A khichdi is your best bet when you are feeling low, and need comforting. It soothes you when you are sick. It is your companion when you are eating alone. It is perfect when you have many people coming over for a meal. It can be rustled up quickly without too much fuss. When I was pregnant, and didn’t have the energy or inclination to make a more intricate meal, I would make myself a bowl of khichdi and feel both, satisfied and energised.

A khichdi is in so many ways like the mother of all meals. You know you can turn to it when other more sophisticated recipes intimidate you. It isn’t hard, but soft like a mother’s emotions. It isn’t elaborate or beautifully garnished, and neither is it expensive or hard to come by. It is stable, comforting even in its regular avatar. More than anything else, it reminds you of a mother’s love, unchanging and unwavering.

And just like mother’s love, it is humble, but totally irreplaceable.

Dr. Gauri Kekre is a clueless, 30-year-old woman, who still has to find her calling in life. A dental surgeon by education, she has almost given it up to be a mommy to her two beautiful girls. She loves to be a ‘jack of all trades’ and dabbles some in writing, cooking and her latest fad, sewing. She writes off and on for her cookery blog and you can find her as @drgaurikekre on twitter (although she seldom uses it). Amongst the things she loves are her mom, her husband, her daughters and people in general.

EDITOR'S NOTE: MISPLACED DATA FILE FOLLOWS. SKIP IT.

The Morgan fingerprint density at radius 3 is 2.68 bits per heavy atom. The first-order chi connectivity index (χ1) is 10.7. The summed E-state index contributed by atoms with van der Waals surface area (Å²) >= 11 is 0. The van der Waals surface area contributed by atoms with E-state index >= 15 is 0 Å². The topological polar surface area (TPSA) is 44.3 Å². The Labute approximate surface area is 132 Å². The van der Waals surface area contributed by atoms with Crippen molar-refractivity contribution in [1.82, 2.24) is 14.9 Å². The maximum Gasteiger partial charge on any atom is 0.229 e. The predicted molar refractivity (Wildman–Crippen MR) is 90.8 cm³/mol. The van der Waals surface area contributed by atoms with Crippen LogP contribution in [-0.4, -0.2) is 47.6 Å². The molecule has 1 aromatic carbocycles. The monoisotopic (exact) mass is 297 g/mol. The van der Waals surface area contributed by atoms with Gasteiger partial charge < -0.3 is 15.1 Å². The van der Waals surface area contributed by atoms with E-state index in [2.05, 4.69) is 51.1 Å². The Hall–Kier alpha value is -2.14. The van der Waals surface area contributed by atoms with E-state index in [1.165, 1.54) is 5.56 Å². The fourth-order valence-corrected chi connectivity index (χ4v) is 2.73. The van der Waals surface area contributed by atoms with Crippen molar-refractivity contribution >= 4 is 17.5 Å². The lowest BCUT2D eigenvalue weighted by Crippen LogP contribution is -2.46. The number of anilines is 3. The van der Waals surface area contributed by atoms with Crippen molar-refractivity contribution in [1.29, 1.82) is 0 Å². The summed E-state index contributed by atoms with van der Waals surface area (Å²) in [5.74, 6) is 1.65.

• Yes, Khichdi what we call pongal down south is a comfort food for me too. Easy to make and packed with nutrition. For the diet conscious, rice can be replaced with poha, lt gives a light feeling on the tummy. Many a variations can be made by adding the various spices according to one’s taste.

    • Gauri

      I love Khichdi too, and in all its forms. I haven’t tried pongal yet, but now that you mention it… hmmm!!! 😀

  • A kichdi is so Indian isnt it. Its all in one yet in the oneness, it adds a distinct taste and brings about a certain cohesion that only it can!

    Salivating for some now!

    • Gauri

      Yeah… I mean there are so many other primarily rice recipes, biryani, pulao etc… but there is something about the khichdi that’s very rooted, don’t you think?

  • We actually love Khichdi in our home 🙂 Every body is happy Missus as it is easy to cook and me and kids as we all love to eat it.. But ordering from hotel once in a while is not a bad idea… 🙂

    • Gauri

      I know, hotel ka khana is also tasty and irreplaceable too once in a while when the Missus gets bone tired, but my daughter loves it so much, she is demanding it everyday, even when I am not tired! 😀
      I am only too happy to oblige 😉

  • I can live by Khichdi and Now I know its value when I cant find moong dal or the kind of rice back in India.. !

    • Gauri

      Sirisha,

      Aw, poor you! My daughter will never forgive me if I can’t procure a khichdi on a short notice!